Can Coral Gables Afford the Biltmore Anymore? The Answer Seems to be No!

All of the information on the back-and-forth between the City of Coral Gables and the managing company of the Biltmore Hotel has raised a very fundamental question:

Can the City of Coral Gables and the taxpayers of Coral Gables keep paying for the hotel?

Isn’t it time for the City to think about the real future of Coral Gables, rather than committing its taxpayers to more and more taxes to keep up this business.

Another good question:  Is the Biltmore Hotel truly a viable business?

In the past decade rampant consumption, product of a false and temporary prosperity engendered by a property bubble, has now withered away with  lower property values (household ATM machines), lower incomes, unemployment, a stagnant economy and pubic deficits to finance the debts of a failed Wall Street.  Under these circumstances the Biltmore Hotel will never return to times of prosperity because people cannot afford a luxury hotel to the previous extent.

Either taxpayers will have to keep subsidizing the hotel (i.e., subsidize the rich clients of this hotel) or the City should admit that it can no longer afford this luxury.  To negotiate a new contract with the hotel in which taxpayers have to pay the true costs of the hotel is not a good solution, because the economy will not return to the good times of the past decade.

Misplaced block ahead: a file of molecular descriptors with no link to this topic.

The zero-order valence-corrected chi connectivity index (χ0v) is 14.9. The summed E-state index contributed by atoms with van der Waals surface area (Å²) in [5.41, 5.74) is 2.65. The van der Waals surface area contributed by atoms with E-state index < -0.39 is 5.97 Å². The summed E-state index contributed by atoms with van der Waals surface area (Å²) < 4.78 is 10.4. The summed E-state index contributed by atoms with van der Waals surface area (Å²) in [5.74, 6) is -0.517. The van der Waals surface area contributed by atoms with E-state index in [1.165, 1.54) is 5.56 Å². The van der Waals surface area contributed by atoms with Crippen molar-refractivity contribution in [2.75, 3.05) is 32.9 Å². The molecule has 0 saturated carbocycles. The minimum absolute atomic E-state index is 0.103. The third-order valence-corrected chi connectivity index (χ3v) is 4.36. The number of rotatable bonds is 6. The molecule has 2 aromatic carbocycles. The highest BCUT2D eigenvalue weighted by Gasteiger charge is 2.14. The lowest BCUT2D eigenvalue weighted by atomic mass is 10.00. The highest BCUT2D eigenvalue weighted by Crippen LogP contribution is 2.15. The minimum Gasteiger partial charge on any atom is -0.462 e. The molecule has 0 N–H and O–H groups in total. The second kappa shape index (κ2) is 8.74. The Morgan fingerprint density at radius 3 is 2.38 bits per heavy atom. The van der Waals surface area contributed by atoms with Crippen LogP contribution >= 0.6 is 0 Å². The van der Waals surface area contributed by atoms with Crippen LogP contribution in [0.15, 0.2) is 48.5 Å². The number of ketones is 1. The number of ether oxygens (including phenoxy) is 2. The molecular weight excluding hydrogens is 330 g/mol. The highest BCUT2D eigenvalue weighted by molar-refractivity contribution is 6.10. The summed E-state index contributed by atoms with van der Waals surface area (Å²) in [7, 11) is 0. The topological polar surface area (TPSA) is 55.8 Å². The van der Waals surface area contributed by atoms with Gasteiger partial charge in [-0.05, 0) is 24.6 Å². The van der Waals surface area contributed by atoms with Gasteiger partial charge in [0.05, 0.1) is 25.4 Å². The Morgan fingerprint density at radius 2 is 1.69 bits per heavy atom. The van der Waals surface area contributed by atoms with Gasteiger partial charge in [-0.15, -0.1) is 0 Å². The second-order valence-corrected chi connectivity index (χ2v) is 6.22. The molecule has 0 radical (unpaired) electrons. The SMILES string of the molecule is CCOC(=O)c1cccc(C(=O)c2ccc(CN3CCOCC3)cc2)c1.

Maybe the Biltmore Hotel should be turned into a museum and convention center or be shuttered.  Hopefully, our Commissioners and the Mayor will think beyond their own term limits and come up with a solution that is fair to all Coral Gables citizens.

About Stephen E. McGaughey
Resident of the City of Coral Gables

One Response to Can Coral Gables Afford the Biltmore Anymore? The Answer Seems to be No!

  1. The citizens of Coral Gables do not and never have paid for the Biltmore. For the past 18 years management has lived and worked alongside the citizens of Coral Gables and elevated their most treasured monument to a world class hotel. We have spent over $60 million for rehabilitation and restoration, $36 million has been required for repairs and maintenance and more than $17 million has been paid to the City as “rents”. Moreover, in a letter to the City dated, May 12, 2010, the Department of the Interior has stated that “expenses relating to the property’s repair, rehabilitation, restoration, and recurring maintenance requirements should be paid before any excess income is realized” bringing into question our rent obligations.

    The Biltmore is a success story; a federally designated National Historic Landmark building, a world class hotel, a meeting place for the residents of Coral Gables and world travelers alike, and a source of pride for the entire South Florida community. The Biltmore is a place of direct employment for over 600 (and another 350 indirect), and has an estimated total economic impact of $111 million annually. Additionally, $6 million in state and local taxes and $10 million in federal taxes are generated by the Biltmore.

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